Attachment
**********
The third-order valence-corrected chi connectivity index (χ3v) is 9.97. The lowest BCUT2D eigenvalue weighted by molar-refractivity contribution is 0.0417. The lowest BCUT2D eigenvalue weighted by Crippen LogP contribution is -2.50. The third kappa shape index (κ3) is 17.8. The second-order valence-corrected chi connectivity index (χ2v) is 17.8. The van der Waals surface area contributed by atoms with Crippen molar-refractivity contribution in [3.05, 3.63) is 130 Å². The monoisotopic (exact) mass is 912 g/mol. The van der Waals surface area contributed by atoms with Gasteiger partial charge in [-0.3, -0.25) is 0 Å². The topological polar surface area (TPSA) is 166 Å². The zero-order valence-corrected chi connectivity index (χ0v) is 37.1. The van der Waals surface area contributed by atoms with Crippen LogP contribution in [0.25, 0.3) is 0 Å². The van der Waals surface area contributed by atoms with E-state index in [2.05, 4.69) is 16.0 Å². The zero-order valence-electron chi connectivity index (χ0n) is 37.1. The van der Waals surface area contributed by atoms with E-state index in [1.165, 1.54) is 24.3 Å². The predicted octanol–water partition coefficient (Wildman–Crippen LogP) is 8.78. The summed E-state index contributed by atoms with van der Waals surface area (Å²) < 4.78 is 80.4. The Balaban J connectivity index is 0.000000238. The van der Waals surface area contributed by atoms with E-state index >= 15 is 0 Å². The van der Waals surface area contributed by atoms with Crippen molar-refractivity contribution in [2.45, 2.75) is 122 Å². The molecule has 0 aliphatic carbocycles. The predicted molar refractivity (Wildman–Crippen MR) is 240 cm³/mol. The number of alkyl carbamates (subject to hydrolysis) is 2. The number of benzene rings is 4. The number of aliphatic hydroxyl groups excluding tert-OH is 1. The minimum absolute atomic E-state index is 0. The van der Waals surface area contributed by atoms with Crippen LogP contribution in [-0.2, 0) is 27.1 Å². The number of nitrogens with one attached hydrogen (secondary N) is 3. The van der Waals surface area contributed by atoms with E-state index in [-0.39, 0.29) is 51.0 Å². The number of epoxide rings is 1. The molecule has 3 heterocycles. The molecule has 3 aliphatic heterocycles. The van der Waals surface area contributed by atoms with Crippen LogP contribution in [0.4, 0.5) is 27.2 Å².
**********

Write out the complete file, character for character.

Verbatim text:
The third-order valence-corrected chi connectivity index (χ3v) is 9.97. The lowest BCUT2D eigenvalue weighted by molar-refractivity contribution is 0.0417. The lowest BCUT2D eigenvalue weighted by Crippen LogP contribution is -2.50. The third kappa shape index (κ3) is 17.8. The second-order valence-corrected chi connectivity index (χ2v) is 17.8. The van der Waals surface area contributed by atoms with Crippen molar-refractivity contribution in [3.05, 3.63) is 130 Å². The monoisotopic (exact) mass is 912 g/mol. The van der Waals surface area contributed by atoms with Gasteiger partial charge in [-0.3, -0.25) is 0 Å². The topological polar surface area (TPSA) is 166 Å². The zero-order valence-corrected chi connectivity index (χ0v) is 37.1. The van der Waals surface area contributed by atoms with Crippen LogP contribution in [0.25, 0.3) is 0 Å². The van der Waals surface area contributed by atoms with E-state index in [2.05, 4.69) is 16.0 Å². The zero-order valence-electron chi connectivity index (χ0n) is 37.1. The van der Waals surface area contributed by atoms with E-state index in [1.165, 1.54) is 24.3 Å². The predicted octanol–water partition coefficient (Wildman–Crippen LogP) is 8.78. The summed E-state index contributed by atoms with van der Waals surface area (Å²) < 4.78 is 80.4. The Balaban J connectivity index is 0.000000238. The van der Waals surface area contributed by atoms with E-state index >= 15 is 0 Å². The van der Waals surface area contributed by atoms with Crippen molar-refractivity contribution in [2.45, 2.75) is 122 Å². The molecule has 0 aliphatic carbocycles. The predicted molar refractivity (Wildman–Crippen MR) is 240 cm³/mol. The number of alkyl carbamates (subject to hydrolysis) is 2. The number of benzene rings is 4. The number of aliphatic hydroxyl groups excluding tert-OH is 1. The minimum absolute atomic E-state index is 0. The van der Waals surface area contributed by atoms with Crippen LogP contribution in [-0.2, 0) is 27.1 Å². The number of nitrogens with one attached hydrogen (secondary N) is 3. The van der Waals surface area contributed by atoms with E-state index in [-0.39, 0.29) is 51.0 Å². The number of epoxide rings is 1. The molecule has 3 heterocycles. The molecule has 3 aliphatic heterocycles. The van der Waals surface area contributed by atoms with Crippen LogP contribution in [0.4, 0.5) is 27.2 Å².